Sender Policy Framework (SPF) is an email authentication method that uses the DNS to authorize which IPs can send mail on behalf of your domain. The syntax of SPF allows admins to define two kinds of failure scenarios for dealing with unauthorized mail: softfail and hardfail. Although the latter is formally just called a fail in RFC 7208, we’ll use the more prevalent, colloquial term hardfail.

In short, a hardfail means that an email is explicitly not authorized. A softfail, on the other hand, signifies that an email is probably not authorized. One common interpretation of this difference is that hardfail instructs the recipient to reject the email outright. In contrast, softfail should be marked as suspicious, for example, via segregation to a spam folder. However, these outcomes are far from guaranteed.

In practice, SPF is just one piece in the jigsaw puzzle of email security, and its behavior is affected dramatically by the presence of other factors, such as Domain-based Message Authentication, Reporting & Conformance (DMARC). This article will explore the meaning and syntax of both softfail and hardfail in SPF, how other protocols like DMARC alter recipients’ interpretation of SPF, and recommendations that admins should consider when deploying SPF with either a softfail or hardfail policy.

Executive Summary

Before we dive deeper into these two SPF failure modes, let’s take a moment to review some core concepts that are important to understand when discussing hardfails and softfails in SPF. We’ll casually refer to these concepts throughout the article. 

Core ConceptWhat It Means
SPFAuthentication protocol to allow specific IPs to send mail for a domain
TXT RecordDNS record type in which SPF records are published
HardfailThe sender is not authorized, and the email should thus be discarded
SoftfailSender is probably not authorized and perhaps can be marked as suspicious
DKIMCryptography-based email authentication system.
DMARCAn email authentication protocol for determining authorized use of the domain in the visible From header

Softfail Versus Hardfail

SPF uses a TXT record in a domain’s DNS settings to authorize certain mail servers to send from that domain. Let’s look at the syntax and semantic differences between fail types.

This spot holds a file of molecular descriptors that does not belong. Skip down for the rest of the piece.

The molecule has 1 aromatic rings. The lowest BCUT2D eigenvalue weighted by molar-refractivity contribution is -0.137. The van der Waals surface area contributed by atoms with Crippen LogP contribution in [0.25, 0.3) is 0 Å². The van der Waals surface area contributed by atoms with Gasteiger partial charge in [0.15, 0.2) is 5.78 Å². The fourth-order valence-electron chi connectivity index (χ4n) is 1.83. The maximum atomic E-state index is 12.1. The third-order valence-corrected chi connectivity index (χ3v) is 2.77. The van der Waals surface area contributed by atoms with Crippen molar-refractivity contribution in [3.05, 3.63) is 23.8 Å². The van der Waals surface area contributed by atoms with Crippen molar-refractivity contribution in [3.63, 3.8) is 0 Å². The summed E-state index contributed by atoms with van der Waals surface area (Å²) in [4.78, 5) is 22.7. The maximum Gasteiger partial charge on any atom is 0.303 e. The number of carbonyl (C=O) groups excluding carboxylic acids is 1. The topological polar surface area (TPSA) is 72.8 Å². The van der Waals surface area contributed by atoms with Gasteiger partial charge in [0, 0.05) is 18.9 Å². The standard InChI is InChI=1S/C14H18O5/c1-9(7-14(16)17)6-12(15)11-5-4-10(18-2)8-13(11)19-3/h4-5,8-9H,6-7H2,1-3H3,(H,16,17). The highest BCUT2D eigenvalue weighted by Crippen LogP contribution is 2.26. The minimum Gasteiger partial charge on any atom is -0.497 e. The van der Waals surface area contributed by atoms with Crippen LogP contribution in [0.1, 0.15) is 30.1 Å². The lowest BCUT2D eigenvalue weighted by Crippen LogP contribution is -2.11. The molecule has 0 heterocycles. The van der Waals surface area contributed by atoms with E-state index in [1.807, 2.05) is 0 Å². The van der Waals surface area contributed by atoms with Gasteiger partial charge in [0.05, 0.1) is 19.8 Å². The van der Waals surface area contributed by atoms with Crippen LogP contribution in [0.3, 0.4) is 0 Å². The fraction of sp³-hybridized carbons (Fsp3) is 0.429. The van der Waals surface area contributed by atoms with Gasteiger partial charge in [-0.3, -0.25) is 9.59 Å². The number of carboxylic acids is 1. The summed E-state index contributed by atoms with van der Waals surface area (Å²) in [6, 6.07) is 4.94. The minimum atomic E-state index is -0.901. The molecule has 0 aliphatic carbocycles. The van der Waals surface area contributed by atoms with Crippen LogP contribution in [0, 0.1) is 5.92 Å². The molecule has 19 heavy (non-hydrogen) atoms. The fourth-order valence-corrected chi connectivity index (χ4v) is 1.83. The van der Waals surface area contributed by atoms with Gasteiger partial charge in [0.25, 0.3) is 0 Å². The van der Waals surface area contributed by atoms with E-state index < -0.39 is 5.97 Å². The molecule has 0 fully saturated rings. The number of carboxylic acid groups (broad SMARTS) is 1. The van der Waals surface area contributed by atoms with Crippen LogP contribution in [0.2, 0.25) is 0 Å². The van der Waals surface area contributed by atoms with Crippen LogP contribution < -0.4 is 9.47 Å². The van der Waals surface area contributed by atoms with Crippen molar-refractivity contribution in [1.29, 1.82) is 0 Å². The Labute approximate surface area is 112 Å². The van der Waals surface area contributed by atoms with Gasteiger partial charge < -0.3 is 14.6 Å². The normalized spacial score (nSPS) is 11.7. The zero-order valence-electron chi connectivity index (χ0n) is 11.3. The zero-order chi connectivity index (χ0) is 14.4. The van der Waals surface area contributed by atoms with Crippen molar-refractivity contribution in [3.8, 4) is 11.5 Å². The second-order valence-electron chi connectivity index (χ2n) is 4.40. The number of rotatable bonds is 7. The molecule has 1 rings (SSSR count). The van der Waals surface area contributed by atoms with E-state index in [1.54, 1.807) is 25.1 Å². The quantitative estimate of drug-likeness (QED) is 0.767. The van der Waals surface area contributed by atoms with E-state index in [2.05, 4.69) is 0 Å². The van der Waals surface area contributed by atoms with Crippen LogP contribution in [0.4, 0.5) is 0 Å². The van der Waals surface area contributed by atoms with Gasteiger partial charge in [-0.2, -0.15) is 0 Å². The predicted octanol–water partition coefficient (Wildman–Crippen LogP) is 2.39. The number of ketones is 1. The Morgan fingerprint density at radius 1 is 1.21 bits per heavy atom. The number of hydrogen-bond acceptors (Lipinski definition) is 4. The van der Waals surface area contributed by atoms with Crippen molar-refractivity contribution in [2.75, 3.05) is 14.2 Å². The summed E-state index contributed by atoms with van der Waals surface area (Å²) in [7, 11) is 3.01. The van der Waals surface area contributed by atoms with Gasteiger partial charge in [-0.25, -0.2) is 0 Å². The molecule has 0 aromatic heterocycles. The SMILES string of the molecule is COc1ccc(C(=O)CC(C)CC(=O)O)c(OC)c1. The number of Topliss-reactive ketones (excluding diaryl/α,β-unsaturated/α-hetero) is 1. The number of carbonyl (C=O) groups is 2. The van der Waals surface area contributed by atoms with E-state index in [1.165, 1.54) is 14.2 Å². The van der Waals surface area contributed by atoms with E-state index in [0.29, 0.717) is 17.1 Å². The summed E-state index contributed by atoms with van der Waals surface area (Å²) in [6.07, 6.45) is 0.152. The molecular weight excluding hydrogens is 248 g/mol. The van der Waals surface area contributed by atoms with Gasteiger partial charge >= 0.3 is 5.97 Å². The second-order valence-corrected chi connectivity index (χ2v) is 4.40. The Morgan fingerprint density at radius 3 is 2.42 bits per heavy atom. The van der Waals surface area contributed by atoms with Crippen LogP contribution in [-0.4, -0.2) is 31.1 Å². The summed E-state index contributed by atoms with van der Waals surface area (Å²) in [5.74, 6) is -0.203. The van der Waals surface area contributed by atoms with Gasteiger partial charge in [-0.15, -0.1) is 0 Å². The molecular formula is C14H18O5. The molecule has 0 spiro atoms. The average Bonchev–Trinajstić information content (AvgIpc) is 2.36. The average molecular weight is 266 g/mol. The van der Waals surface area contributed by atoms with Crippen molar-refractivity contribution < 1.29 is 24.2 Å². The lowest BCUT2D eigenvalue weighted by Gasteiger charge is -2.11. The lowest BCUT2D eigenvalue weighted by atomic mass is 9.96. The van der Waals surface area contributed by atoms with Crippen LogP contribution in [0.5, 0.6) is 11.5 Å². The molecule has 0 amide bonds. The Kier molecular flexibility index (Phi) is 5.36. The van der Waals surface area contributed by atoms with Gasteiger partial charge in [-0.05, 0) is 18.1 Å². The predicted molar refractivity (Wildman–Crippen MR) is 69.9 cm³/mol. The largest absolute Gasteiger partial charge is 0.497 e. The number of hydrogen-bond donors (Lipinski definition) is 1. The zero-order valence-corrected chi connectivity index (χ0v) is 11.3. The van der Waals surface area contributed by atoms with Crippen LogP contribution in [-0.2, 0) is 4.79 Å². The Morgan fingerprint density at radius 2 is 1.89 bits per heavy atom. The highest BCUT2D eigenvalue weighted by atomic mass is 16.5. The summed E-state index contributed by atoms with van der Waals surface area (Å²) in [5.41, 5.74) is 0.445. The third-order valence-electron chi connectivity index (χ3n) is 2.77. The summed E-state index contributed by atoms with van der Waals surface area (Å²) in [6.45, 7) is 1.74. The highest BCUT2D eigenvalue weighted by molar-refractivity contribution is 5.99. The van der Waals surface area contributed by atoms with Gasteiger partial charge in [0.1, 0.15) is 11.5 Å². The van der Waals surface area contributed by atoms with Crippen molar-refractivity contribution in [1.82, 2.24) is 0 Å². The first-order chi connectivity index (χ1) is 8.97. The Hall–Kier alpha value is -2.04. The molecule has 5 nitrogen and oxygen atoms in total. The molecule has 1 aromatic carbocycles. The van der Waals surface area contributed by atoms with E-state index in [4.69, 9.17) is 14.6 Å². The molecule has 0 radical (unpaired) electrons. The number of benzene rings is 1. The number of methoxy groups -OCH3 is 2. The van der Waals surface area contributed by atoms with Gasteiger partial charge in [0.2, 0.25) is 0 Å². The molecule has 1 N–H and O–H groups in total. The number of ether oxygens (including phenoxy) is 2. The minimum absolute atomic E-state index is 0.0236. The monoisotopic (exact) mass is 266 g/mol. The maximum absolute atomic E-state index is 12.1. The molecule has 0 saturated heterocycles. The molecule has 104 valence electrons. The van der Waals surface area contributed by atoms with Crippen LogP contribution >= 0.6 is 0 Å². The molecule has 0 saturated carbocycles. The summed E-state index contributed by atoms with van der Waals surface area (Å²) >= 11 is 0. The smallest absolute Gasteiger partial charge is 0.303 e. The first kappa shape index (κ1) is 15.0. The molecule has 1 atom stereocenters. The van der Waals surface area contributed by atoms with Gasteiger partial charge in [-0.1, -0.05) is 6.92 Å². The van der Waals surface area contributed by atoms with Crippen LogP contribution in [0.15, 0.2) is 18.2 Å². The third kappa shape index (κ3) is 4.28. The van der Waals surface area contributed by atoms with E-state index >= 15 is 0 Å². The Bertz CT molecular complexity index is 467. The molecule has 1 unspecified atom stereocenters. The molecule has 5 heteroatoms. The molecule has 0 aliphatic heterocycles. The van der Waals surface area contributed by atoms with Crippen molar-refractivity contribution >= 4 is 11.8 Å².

Syntax Differences

We can see the SPF policy of an actual domain by performing a DNS lookup and checking the pertinent TXT record. Let’s take a peek at a real SPF record, using the nslookup command-line tool:

PS C:> nslookup -type=TXT google.com | grep spf
google.com    text = "v=spf1 include:_spf.google.com ~all"

To see an in-depth explanation of the syntax of an SPF record, check out our dedicated article on SPF record syntax. For the purposes of the current guide, we’re only concerned with the last part: ~all. The tilde means that Google prefers recipients to softfail noncompliant mail. If the tilde had instead been a dash, that would indicate hardfail. 

That’s really all there is to the syntactical difference between the two. So let’s change gears and look at what the semantic difference is.

Semantic Differences

According to RFC 7208, the difference is this:

Fail. A fail result is an explicit statement that the client is not authorized to use the domain in the given identity. (Recall that this RFC uses the term fail rather than hardfail.)

Softfail. A softfail result is a weak statement by the publishing Administrative Management Domain (ADMD) that the host is probably not authorized. It has not published a stronger, more definitive policy that results in a fail.

The classic interpretation used to be that a hardfail should result in the email being rejected outright, never even appearing in the intended recipient’s inbox. A softfail, on the other hand, should still allow the recipient to receive the message, while still offering some mitigation against its potential risk as a “probably” fraudulent email. For example, the mail provider could mark the email as suspicious.

In practice, mail providers that adopted SPF in the first few years were all over the place in how they handled SPF fails of either type. And now, with the prevalence of DMARC, the subtle distinction has largely been rendered a moot point. DMARC provides a way for domain owners to request treatment for mail using their domain that fails both SPF and DKIM. However, it doesn’t distinguish at all between hardfails and softfails from SPF.

Diagram showing how DMARC simplifies SPF’s distinction between hardfails and softfails

DMARC reduces either case to have simply failed SPF. To reduce nuance even further, an email that passes DKIM but fails SPF may still pass overall for DMARC’s purposes. So, while it’s important to understand what soft and hard fails are intended to mean, it’s even more crucial to know how DMARC reacts to different kinds of failures from other protocols in aggregate; otherwise, you’re bound to run into some nasty surprises.